A promising discovery that may improve the efficacy of cancer immunotherapy has just been made at the Centre de recherche de l’Hôpital Maisonneuve-Rosemont (CR-HMR). Indeed, Aditi Sood Ph. D., postdoctoral fellow, and Marie-Ève Lebel Ph. D., research associate, have demonstrated that different levels of a protein called CD5 marks cells with distinct capacities to produce molecules that influence the immune response and may differ in their potential to eliminate cancer cells. The study, which has just been published in the European Journal of Immunology, was carried out in the laboratory of Dr Heather Melichar in collaboration with Dr Jean-Sébastien Delisle, both of whom are also researchers at CR-HMR.
The T cell, an important key in the treatment of certain cancers
Adoptive T cell therapies are a promising treatment option for cancer patients who do not respond to traditional therapies. This method uses T cells, a type of immune cell that can directly attack and kill cancer cells. To do this, the patient's T cells are removed. They are then trained in a laboratory to identify and specifically destroy cancer cells before being injected back into the patient. Cancer T cell therapy has seen considerable clinical success in leukemia and lymphoma patients with high remission rates. In order to avoid relapses like those experienced by some patients, current therapies will need to use even more effective T cells to perform better.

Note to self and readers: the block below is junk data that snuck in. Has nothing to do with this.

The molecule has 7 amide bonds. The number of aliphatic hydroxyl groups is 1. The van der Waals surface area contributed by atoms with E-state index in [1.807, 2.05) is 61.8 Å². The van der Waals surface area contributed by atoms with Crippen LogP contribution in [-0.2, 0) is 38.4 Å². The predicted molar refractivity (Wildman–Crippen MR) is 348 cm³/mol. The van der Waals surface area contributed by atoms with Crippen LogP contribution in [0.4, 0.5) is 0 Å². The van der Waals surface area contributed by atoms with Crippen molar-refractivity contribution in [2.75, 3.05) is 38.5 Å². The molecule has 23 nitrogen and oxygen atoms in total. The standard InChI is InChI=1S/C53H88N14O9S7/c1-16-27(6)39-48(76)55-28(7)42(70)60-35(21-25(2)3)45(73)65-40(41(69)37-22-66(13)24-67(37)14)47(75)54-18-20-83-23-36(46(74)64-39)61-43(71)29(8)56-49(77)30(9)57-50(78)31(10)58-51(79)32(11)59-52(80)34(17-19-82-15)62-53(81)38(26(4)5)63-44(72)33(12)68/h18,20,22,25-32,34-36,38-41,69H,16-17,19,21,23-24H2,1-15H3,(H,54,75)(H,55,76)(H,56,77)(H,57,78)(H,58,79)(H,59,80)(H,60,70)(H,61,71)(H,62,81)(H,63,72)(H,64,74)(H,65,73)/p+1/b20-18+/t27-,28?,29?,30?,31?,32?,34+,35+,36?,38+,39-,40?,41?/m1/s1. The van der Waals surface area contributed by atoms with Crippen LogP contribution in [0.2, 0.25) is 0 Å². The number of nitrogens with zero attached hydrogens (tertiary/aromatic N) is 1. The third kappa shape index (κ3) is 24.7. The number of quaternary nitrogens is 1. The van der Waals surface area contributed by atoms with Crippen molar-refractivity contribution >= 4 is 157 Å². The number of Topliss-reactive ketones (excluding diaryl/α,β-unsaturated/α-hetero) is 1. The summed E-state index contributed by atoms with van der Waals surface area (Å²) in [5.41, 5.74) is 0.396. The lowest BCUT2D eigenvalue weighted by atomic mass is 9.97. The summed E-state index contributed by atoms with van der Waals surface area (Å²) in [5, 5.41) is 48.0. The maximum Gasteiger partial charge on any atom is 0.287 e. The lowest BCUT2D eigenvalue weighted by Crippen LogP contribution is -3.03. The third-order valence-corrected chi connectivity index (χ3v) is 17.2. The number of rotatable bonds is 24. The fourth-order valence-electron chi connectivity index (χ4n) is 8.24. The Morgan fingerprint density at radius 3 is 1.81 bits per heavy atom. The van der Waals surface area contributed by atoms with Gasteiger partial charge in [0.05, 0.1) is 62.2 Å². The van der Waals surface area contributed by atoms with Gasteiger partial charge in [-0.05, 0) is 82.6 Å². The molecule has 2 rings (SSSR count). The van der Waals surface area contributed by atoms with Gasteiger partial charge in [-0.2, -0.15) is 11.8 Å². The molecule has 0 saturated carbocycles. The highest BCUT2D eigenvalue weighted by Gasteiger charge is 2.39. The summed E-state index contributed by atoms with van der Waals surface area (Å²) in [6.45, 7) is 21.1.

“It has long been thought that naive T cells, that is, those that have not yet been exposed to infectious agents or cancer cells, have the same potential to destroy abnormal cells. However, the study showed the opposite! This discovery linking human T cell function to the CD5 protein is one more step towards the improvement of cancer treatments and, by the same token, towards improving the quality of life of patients,” says Dr. Melichar, who is also associate professor in the Department of Medicine and Medical Specialties at the University of Montreal.